Increasing American Support
War Aid to Moscow
Foreign Slaves in the Soviet Union
Stalin’s Holy War
Aid During the “Cold War”
Dismantling the Soviet Union
The Phasing Out of Communism in Eastern Europe
The United States Also Helped the Chinese Communists Gain Power.
 

10. The Communist Take Over in Estonia

 

Some Conclusions
Index

Lenin as a Freemason

According to Dr Oleg Platonov, Lenin became a freemason while abroad in 1908. That he really belonged to the freemasons is confirmed by research of Nikolai Svitkov (“About Freemasonry in Russian Exile”, Paris, 1932). But Lenin was acting just as subversive groups used to already in the 1890s. The Illuminati, the Grand Orient, B’nai B’rith (Sons of the Covenant), and other masonic lodges were all interested in incitiny the workers to achieve certain “useful” goals.

According to Svitkov, the most important freemasons from Russia were Vladimir Ulyanov-Lenin, Leon Trotsky (Leiba Bronstein), Grigori Zinoviev (Gerson Radomyslsky), Leon Kamenev (Leiba Rosenfeld), Karl Radek (Tobiach Sobelsohn), Maxim Litvinov (Meyer Wallakh), Yakov Sverdlov (Yankel-Aaron Solomon), L. Martov (Julius Zederbaum), Maxim Gorky (Alexei Peshkov), Anatoli Lunacharsky (Bailich), and Zionist Christian Rakovsky among others.

Viktor Bratjev (PhD in History) found in the archives of the KGB evidence that Lunacharsky belonged to the Grand Orient (Anton Pervushin “NKVD and the SS’ Occult Secrets”, St. Petersburg, Moscow, 1999, p 133).

Lenin, Zinoviev, Radek and Sverdlov also belonged to B’nai B’rith. Historians, who have specialised in the activities of B’nai B’rith, including Schwartz-Bostunich, confirmed this information (Viktor Ostretsov, “Freemasonry, Culture and Russian History”, Moscow, 1999, pp. 582-583).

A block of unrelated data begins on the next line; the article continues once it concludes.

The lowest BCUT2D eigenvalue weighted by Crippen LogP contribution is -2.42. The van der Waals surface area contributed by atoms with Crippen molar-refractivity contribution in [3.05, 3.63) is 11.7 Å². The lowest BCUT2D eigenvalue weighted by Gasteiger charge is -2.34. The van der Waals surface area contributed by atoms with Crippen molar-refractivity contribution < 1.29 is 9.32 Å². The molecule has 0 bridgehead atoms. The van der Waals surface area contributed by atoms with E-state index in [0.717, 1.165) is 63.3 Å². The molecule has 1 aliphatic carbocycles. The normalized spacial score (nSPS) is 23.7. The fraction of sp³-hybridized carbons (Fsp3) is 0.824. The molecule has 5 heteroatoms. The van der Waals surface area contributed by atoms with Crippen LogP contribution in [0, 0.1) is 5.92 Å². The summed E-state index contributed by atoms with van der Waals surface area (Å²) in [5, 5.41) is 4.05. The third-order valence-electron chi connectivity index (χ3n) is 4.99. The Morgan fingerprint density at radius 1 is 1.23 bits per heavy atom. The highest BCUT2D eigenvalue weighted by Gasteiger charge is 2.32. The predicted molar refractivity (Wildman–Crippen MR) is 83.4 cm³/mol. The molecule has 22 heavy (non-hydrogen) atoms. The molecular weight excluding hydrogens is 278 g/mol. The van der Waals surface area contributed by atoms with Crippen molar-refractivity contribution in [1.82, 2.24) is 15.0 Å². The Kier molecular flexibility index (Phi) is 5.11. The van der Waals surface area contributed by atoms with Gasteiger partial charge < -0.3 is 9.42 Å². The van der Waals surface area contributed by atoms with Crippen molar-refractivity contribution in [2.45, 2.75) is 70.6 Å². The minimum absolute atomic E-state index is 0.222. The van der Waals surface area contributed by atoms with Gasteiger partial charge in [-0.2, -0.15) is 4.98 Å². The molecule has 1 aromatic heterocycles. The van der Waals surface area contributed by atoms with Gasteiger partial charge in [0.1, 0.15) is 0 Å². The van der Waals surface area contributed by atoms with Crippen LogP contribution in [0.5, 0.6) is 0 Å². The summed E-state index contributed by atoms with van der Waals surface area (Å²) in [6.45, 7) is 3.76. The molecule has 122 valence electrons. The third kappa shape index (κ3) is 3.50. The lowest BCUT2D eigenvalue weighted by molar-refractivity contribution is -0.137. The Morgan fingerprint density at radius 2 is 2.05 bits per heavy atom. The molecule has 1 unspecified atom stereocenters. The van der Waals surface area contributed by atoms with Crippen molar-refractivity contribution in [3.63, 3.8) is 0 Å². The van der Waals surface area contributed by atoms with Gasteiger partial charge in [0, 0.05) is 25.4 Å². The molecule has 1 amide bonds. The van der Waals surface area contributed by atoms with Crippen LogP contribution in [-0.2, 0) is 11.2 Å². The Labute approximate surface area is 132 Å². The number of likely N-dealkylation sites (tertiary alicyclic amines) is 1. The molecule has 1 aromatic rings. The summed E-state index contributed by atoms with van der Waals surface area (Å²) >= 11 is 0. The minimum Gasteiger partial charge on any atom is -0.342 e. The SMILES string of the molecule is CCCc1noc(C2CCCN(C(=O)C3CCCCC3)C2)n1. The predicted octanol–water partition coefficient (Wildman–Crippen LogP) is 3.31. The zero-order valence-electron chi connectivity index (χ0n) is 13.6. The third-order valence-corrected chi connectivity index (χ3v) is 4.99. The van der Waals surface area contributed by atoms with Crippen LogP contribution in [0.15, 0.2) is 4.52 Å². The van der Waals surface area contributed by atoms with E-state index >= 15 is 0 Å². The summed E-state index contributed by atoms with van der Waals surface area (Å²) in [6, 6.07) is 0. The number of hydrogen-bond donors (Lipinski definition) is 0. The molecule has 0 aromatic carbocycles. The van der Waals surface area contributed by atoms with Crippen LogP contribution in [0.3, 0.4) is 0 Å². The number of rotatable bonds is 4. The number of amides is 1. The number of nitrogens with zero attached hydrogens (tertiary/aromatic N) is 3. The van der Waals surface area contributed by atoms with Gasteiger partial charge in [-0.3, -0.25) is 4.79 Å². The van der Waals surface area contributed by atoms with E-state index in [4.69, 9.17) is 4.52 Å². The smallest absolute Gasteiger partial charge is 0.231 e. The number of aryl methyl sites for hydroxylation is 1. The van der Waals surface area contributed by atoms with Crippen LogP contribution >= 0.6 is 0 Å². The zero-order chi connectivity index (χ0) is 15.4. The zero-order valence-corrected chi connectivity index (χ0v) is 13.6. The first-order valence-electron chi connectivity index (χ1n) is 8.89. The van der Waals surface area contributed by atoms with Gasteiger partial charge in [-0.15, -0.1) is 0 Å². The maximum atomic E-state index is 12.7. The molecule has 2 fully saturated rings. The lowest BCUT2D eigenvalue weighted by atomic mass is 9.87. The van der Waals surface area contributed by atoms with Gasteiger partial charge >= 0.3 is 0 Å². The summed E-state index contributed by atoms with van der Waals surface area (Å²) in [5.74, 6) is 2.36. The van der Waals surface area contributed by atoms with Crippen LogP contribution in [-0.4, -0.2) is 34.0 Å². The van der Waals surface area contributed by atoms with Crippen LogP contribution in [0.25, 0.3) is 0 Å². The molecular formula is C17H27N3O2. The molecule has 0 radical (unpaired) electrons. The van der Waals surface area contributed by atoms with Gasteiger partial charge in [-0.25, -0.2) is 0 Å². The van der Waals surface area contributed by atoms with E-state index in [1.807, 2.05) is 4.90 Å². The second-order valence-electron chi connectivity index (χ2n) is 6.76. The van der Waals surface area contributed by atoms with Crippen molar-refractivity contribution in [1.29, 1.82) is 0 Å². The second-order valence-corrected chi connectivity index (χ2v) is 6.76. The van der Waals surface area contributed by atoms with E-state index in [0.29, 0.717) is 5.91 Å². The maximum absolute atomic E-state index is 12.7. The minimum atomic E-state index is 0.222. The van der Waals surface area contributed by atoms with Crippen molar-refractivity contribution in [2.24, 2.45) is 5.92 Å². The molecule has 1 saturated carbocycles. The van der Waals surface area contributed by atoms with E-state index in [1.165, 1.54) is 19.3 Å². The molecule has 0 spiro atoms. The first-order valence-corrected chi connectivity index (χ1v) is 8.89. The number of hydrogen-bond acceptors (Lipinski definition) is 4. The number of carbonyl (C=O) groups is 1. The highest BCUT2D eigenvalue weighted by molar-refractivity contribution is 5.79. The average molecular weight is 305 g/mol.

According to the Austrian political scientist Karl Steinhauser (“EG – die Super-UdSSR von morgen” / “The European Union ­– the Super Soviet Union [USSR] of Tomorrow”, Vienna, 1992, p. 192), Lenin belonged to the masonic lodge Art et Travail (Art and Labour) in Switzerland and France. There he attained the 31st degree (Grand Inspecteur Inquisiteur Commandeur), according to historian Yuri Begunov. Oleg Platonov in 1996, published in Moscow a book (in the series “Russia’s Crown of Thorns”) of a masonic secret history (1731 to 1996) in 700 pages. This book is written with the help of the previously secret masonic documents, preserved in the Special Archives of the Soviet Union of Moscow. According to these documents, all high-ranking bolshevik leaders were members of various masonic lodges (Platonov, The Secret History of Freemasonry, Moscow, 2000, II, p. 417).

Lenin belonged to various masonic lodges abroad. He became in 1914 a member of the most evil Grand Orient lodge Les Neuf Soeurs / The Nine Sisters (Soviet Analyst, June 2002, p. 12).

The French freemason Daniel Ligou states that Lenin became a member of the lodge L’Union de Belleville a short time before the summer 1914 (Dictionnaire de la franc-maçonnerie, Presses Universitaires de France, Paris, 1987).

The British politician Winston Churchill also claimed that Lenin and Trotsky belonged to the circle of the masonic and illuminist conspirators (Illustrated Sunday Herald, 8 February 1920). Churchill knew what he was talking about, because he himself was a freemason from 24 May 1901.

When Lenin visited the headquarters of the Grand Orient on rue Cadet in Paris in 1905, he registered in the visitors book (Viktor Kuznetsov, The Secret of the October Coup, St. Petersburg, 2001, p. 42).

The German Grand Lodge made a statement in 1917, according to the meeting minutes: “The anarchist and revolutionary Lenin actually consistently represents the ideals of the international freemasonry.” (Special Archive in Moscow, fund 1421-1-9064; Viktor Ostretsov, “Freemasonry, Culture and Russian History”, Moscow, 1999, pp. 585 and 815)

Lenin and his henchmen did not work for a living. They could still afford to travel around Europe (then relatively more expensive than now) and live in luxury. These professional revolutionaries had only one task – to incite the workers. Lenin’s later activity shows clearly how he followed Adam Weishaupt’s line.

Lenin and Trotsky took part in the international socialist masonic conference in Copenhagen in 1910, where the possibilities of socialising all of Europe were discussed (Franz Weissin, Der Weg zum Sozialismus / The Road to Socialism, Munich, 1930, p. 9).